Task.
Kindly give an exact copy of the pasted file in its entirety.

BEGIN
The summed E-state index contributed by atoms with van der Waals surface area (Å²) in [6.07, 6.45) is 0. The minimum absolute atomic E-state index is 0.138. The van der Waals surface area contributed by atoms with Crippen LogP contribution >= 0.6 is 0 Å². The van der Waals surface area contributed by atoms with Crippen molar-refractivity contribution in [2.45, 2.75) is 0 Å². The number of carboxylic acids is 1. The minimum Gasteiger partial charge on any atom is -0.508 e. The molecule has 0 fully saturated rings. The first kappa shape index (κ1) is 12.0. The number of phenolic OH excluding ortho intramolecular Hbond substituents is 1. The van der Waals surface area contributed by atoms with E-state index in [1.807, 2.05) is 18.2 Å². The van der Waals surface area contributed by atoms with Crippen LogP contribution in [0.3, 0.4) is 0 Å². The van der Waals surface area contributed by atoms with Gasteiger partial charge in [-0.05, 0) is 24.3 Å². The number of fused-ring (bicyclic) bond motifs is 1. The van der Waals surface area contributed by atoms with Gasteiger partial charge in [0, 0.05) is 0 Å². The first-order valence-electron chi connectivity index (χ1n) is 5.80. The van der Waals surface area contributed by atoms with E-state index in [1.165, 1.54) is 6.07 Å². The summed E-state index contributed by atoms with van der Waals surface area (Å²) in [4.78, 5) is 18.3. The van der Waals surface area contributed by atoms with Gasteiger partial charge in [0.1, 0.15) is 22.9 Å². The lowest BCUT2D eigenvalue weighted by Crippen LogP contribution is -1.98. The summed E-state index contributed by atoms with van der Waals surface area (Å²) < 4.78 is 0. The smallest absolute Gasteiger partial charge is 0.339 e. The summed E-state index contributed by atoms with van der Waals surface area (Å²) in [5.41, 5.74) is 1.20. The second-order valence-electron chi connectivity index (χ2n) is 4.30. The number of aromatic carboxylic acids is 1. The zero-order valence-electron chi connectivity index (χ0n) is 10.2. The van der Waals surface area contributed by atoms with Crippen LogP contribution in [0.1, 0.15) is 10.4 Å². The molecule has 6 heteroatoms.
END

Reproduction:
The summed E-state index contributed by atoms with van der Waals surface area (Å²) in [6.07, 6.45) is 0. The minimum absolute atomic E-state index is 0.138. The van der Waals surface area contributed by atoms with Crippen LogP contribution >= 0.6 is 0 Å². The van der Waals surface area contributed by atoms with Crippen molar-refractivity contribution in [2.45, 2.75) is 0 Å². The number of carboxylic acids is 1. The minimum Gasteiger partial charge on any atom is -0.508 e. The molecule has 0 fully saturated rings. The first kappa shape index (κ1) is 12.0. The number of phenolic OH excluding ortho intramolecular Hbond substituents is 1. The van der Waals surface area contributed by atoms with E-state index in [1.807, 2.05) is 18.2 Å². The van der Waals surface area contributed by atoms with Crippen LogP contribution in [0.3, 0.4) is 0 Å². The van der Waals surface area contributed by atoms with Gasteiger partial charge in [-0.05, 0) is 24.3 Å². The number of fused-ring (bicyclic) bond motifs is 1. The van der Waals surface area contributed by atoms with Gasteiger partial charge in [0, 0.05) is 0 Å². The first-order valence-electron chi connectivity index (χ1n) is 5.80. The van der Waals surface area contributed by atoms with E-state index in [1.165, 1.54) is 6.07 Å². The summed E-state index contributed by atoms with van der Waals surface area (Å²) in [4.78, 5) is 18.3. The van der Waals surface area contributed by atoms with Gasteiger partial charge in [0.1, 0.15) is 22.9 Å². The lowest BCUT2D eigenvalue weighted by Crippen LogP contribution is -1.98. The summed E-state index contributed by atoms with van der Waals surface area (Å²) < 4.78 is 0. The smallest absolute Gasteiger partial charge is 0.339 e. The summed E-state index contributed by atoms with van der Waals surface area (Å²) in [5.41, 5.74) is 1.20. The second-order valence-electron chi connectivity index (χ2n) is 4.30. The number of aromatic carboxylic acids is 1. The zero-order valence-electron chi connectivity index (χ0n) is 10.2. The van der Waals surface area contributed by atoms with Crippen LogP contribution in [0.1, 0.15) is 10.4 Å². The molecule has 6 heteroatoms.